Non-rectangular translucent forms

By: Philippe Randour

Abstract: This article shows you how, on Windows 2000/XP, you can easily add a non-standard user interface to your application by taking advantage of translucency and transparency.

Non-rectangular translucent forms

Non-rectangular translucent forms

by Philippe Randour (philippe_randour@hotmail.com)

Today, non-standard user interfaces are commonplace. You can see it in action in tools like WinAmp or the Windows Media Player. But now, you can do it too very easily and add some impact to your application.

The technique I will present in this article is only available to software running on Windows 2000/XP, because it relies on an API introduced with Windows 2000. So, your application should check for those versions at startup and exit gracefully if a match is not found.

The way to create non-rectangular forms, that is forms with irregular shapes and transparent parts, with some level of translucency is through the use of a new functionality called layered windows.

Checking for Windows 2000/XP

In the OnCreate event of the main form of your application, add the following lines:

if (Win32Platform <> VER_PLATFORM_WIN32_NT) or 
   (Win32MajorVersion <> 5) then
  Application.Terminate;


In this code, I do not use any Win32 API. Instead, I use global variables provided at run-time by the VCL. Those are defined in the SysUtils unit, and their value is computed at the start of the application. If you need more control over the Windows version, the following variables are available:

Win32Platform identifies the operating system platform
Win32MajorVersion identifies the major version number of the operating system
Win32MinorVersion identifies the minor version number of the operating system
Win32BuildNumber identifies the build number of the operating system
Win32CSDVersion identifies the latest Service Pack installed on the system

Creating a layered window

To create a layered window, you have to add an extended window style to your form: WS_EX_LAYERED. It can be done by overriding the CreateParams method of the form:

interface

type
  TSkinForm = class(TForm)

  ...

protected
  procedure CreateParams(var Params: TCreateParams); override;

  ...

end;

implementation

const
  WS_EX_LAYERED = $80000;

procedure TSkinForm.CreateParams(var Params: TCreateParams);
begin
  inherited;
  with Params do
    ExStyle := ExStyle or WS_EX_LAYERED;
end;

Depending on the Win32 API translation that is installed on your computer, the WS_EX_LAYERED constant might already be defined.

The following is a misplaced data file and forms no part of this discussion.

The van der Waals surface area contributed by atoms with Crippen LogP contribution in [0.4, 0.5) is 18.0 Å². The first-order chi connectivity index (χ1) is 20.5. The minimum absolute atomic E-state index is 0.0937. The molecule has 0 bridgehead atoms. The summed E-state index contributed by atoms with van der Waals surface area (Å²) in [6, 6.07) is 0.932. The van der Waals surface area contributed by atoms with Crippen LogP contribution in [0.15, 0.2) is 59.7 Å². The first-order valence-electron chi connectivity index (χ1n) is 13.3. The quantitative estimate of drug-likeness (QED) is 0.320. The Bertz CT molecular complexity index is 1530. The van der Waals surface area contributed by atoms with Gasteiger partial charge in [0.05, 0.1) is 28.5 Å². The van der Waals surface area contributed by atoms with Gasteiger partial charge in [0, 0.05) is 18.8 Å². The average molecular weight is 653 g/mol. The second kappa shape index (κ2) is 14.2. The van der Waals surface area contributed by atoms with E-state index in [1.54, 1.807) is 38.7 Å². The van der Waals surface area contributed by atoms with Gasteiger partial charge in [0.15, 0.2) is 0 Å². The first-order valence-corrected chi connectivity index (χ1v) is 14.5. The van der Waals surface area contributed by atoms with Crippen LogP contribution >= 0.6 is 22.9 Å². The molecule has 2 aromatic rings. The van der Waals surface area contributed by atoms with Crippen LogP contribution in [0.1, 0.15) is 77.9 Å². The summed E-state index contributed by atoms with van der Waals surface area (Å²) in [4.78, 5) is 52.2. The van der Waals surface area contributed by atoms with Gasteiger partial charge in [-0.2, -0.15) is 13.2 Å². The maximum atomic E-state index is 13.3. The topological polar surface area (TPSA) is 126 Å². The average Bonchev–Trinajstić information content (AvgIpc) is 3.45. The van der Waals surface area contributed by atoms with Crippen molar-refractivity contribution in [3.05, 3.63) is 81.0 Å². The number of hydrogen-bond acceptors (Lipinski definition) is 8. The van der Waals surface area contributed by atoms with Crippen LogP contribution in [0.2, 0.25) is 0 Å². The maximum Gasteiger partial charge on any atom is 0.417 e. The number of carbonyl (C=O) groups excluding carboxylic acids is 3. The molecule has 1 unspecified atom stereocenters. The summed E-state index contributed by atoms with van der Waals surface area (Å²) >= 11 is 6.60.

Adding transparency and translucency

The Win32 API that makes transparency and translucency a reality is SetLayeredWindowAttributes:

type
  TSetLayeredWindowAttributes = function (hWnd: HWND; crKey: TColorRef; 
    bAlpha: Byte; dwFlags: LongWord): LongBool; stdcall;

Its parameters are defined as:

hWnd the handle to the layered window. It is given by the Handle property of the TForm object.
crKey the transparency color key used when composing the layered window. All pixels of the form using this color will be transparent.
bAlpha a value used to define the translucency of the layered window. When this parameter is 0, the window is transparent. When this parameter is 255, the window is opaque.
dwFlags indicates the action to perform.
Possible values are:
LWA_COLORKEY: use crKey as the transparency color.
LWA_ALPHA: use bAlpha to define the translucency of the layered window.

So, if you want to make your form 50% translucent and with all pixels of color clBlue transparent, you will add some code to the OnCreate event:
interface

type
  TSkinForm = class(TForm)
 
  ...

  procedure FormCreate(Sender: TObject);

  ...

end;

implementation

const
  LWA_COLORKEY = 1;
  LWA_ALPHA = 2;

procedure TSkinForm.FormCreate(Sender: TObject);
var
  TransparencyColor: TColorRef;
  Translucency: Byte;
  SetLayeredWindowAttributes: TSetLayeredWindowAttributes;
  User32: HMODULE;
begin
  TransparencyColor := clBlue;
  Translucency := (255 * 50) div 100;

  User32 := SafeLoadLibrary('user32.dll');
  if User32 <> 0 then
  begin
    SetLayeredWindowAttributes := GetProcAddress(User32,
      'SetLayeredWindowAttributes');
    if @SetLayeredWindowAttributes <> nil then
      SetLayeredWindowAttributes(Handle,
        TransparencyColor,Translucency,LWA_ALPHA or LWA_COLORKEY);
    FreeLibrary(User32);
  end;
end;

Adding transparency to a form also means that all areas that are color-keyed will not capture mouse clicks. Those clicks will be directed to whatever is on the screen at this place.

Moving a form with no title bar

When you create an application with a non-standard UI, you want to get rid of the classic window border, as well as the title bar. So, you set the BorderStyle for the form to bsNone. But you still want to be able to move your form like for a standard application. You can do it by handling the WM_NCHITTEST message sent by Windows, just slightly changing its behaviour. This way, when the user clicks anywhere in the client area of the form, Windows will think that it was done on the title bar and react accordingly, allowing the form to be moved.


interface

type
  TSkinForm = class(TForm)

  ...

protected
  procedure WMNCHitTest(var Msg: TMessage); message WM_NCHITTEST;

  ...

end;

implementation

procedure TSkinForm.WMNCHitTest(var Msg: TMessage);
begin
  inherited;
  if Msg.Result = HTCLIENT then
    Msg.Result := HTCAPTION;
end;

Conclusion
In this article, I have introduced the API available in Windows 2000/XP to add easily a cool look to your application and make it more appealing, by current standards, to the end-user.


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